Utopia would, apparently, be reached when we had a strict equality of wages so that people doing part time work that requires no qualifications would be making the same as surgeons and CEOs. Or, alternatively, a strictly enforced minimum wage of 20 dollars per hour, with the resulting massive unemployment requiring billions in additional tax revenue for the food stamps and government dole, funded, of course, by the corporations, because as we all now know, we must all “pay our fair share.”

  • SalarymaninSeoul

    Korea is in big trouble, and if it isn’t the household debt it will be the housing bubble that gets it.

  • R. Elgin

    Listen to the interview “Wedge” and draw your own conclusions. If you listened to it, you would find an answer therein.

    “SalarymaninSeoul” both the household debt and “housing bubble” as you put it are closely related. Read the links in #3 for some summary and talk to anyone trying to sell their property right now so as to pay off their debt.

  • Jashin Densetsu

    there are lots of possible solutions to this. one is to kick some of these corporations out of the US.

  • SalarymaninSeoul

    Sure they are related, its sort of a chicken or egg thing, a toxic one at that. As far as #7 goes, for what would you be kicking these corporations out of the US for? Are they breaking laws? Don’t worry though, adjust the laws and you may see many of these corporations leave on their own. Good luck with that genius idea.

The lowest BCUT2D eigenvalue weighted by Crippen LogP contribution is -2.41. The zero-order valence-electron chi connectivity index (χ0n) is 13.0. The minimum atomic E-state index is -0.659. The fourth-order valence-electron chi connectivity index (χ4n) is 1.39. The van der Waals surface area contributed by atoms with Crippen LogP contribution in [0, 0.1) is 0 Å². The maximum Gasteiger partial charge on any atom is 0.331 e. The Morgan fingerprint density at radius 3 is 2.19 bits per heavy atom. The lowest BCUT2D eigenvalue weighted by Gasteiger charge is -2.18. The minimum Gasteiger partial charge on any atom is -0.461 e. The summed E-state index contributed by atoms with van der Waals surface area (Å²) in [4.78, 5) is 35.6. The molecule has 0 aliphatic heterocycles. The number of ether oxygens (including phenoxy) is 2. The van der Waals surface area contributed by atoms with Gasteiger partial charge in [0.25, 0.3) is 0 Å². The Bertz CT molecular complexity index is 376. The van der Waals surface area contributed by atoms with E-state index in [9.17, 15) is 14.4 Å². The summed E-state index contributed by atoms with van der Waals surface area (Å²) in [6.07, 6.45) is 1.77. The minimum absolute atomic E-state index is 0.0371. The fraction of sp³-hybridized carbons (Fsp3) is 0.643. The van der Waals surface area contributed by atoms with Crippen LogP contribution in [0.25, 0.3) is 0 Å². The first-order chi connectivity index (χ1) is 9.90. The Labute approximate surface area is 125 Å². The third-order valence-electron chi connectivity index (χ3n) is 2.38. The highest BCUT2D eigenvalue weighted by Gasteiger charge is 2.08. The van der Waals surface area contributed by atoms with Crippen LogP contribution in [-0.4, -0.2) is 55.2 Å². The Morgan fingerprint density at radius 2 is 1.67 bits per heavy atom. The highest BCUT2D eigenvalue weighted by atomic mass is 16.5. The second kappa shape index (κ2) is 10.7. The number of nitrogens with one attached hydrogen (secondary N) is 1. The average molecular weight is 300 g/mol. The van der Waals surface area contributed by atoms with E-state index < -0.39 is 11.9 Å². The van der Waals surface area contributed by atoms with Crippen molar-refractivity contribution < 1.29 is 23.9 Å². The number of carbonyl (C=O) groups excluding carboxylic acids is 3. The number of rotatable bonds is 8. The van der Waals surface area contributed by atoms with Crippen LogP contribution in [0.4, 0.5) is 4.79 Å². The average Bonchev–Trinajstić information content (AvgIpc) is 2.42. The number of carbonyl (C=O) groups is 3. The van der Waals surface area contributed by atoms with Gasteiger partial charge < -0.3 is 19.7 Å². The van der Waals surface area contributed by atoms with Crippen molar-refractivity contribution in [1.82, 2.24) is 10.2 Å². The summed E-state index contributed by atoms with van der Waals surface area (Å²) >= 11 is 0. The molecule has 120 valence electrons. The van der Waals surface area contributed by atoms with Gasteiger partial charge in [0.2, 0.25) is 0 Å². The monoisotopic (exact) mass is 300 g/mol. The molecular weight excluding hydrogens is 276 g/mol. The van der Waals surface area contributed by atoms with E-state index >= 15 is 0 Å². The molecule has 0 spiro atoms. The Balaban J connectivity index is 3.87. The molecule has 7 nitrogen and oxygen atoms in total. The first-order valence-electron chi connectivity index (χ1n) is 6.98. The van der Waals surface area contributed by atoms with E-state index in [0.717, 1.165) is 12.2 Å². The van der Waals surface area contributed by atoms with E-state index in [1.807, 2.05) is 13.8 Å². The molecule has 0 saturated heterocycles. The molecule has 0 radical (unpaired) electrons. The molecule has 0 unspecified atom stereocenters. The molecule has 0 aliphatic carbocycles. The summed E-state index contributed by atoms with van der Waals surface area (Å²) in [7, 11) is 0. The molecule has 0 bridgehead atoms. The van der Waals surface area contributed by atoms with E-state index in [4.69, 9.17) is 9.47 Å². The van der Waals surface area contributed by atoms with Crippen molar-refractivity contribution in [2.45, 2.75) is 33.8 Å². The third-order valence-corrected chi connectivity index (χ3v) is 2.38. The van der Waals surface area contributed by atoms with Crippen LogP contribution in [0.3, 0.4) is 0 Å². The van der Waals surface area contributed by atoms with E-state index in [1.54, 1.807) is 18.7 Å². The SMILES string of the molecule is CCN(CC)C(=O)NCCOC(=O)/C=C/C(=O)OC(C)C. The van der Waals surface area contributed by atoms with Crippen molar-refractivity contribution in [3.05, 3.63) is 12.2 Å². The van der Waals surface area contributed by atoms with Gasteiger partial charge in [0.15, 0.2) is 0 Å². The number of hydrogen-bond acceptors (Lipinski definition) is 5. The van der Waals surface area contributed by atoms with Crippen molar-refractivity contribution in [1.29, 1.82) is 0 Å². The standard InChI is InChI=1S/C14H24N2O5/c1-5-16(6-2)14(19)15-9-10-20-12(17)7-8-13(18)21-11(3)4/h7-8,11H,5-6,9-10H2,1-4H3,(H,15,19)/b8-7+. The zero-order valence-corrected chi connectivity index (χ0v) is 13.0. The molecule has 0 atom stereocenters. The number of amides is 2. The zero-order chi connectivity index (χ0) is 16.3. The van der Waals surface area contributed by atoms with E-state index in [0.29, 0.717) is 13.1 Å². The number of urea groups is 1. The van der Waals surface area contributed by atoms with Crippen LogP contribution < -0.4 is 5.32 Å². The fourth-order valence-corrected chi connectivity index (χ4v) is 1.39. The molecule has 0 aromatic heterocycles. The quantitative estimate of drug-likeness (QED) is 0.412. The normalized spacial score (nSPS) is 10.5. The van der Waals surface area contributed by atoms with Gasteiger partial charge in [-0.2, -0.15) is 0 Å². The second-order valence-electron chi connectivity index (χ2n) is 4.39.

• Jashin Densetsu

    instead of the minimum wage, it’d be better to install a guaranteed minimum income. nixon (our last good president) pushed for a guaranteed minimum income and almost successfully passed it. that’s one of the real reasons he was pushed out of office.

  • SalarymaninSeoul

    How exactly would you install that? Who would fund it? Would you get Bernanke to magically create trillions of dollars or would you force the corporations to foot the bill, along with a ban on firing people, as the inevitable effect of forcing them to pay higher wages would be for them to lay off more workers.

  • Jashin Densetsu

    there are various ways to do it bro. one recent proposal that isn’t the best but is similar is to replace all transfer programs with annual cash grants to all citizens 21 and older for life http://www.aei.org/press/society-and-culture/poverty/in-our-hands-press/

  • SalarymaninSeoul

    Ok, thats at least a large improvement on the status quo, and I could go along with it, though I am skeptical about whether the vested interests, namely the government itself and its bureaucracy, would allow it. Such massive cuts to the bureaucracy would not go down easily in Washington. What do you do with the other points in the Nixon plan, such as the minimum wage?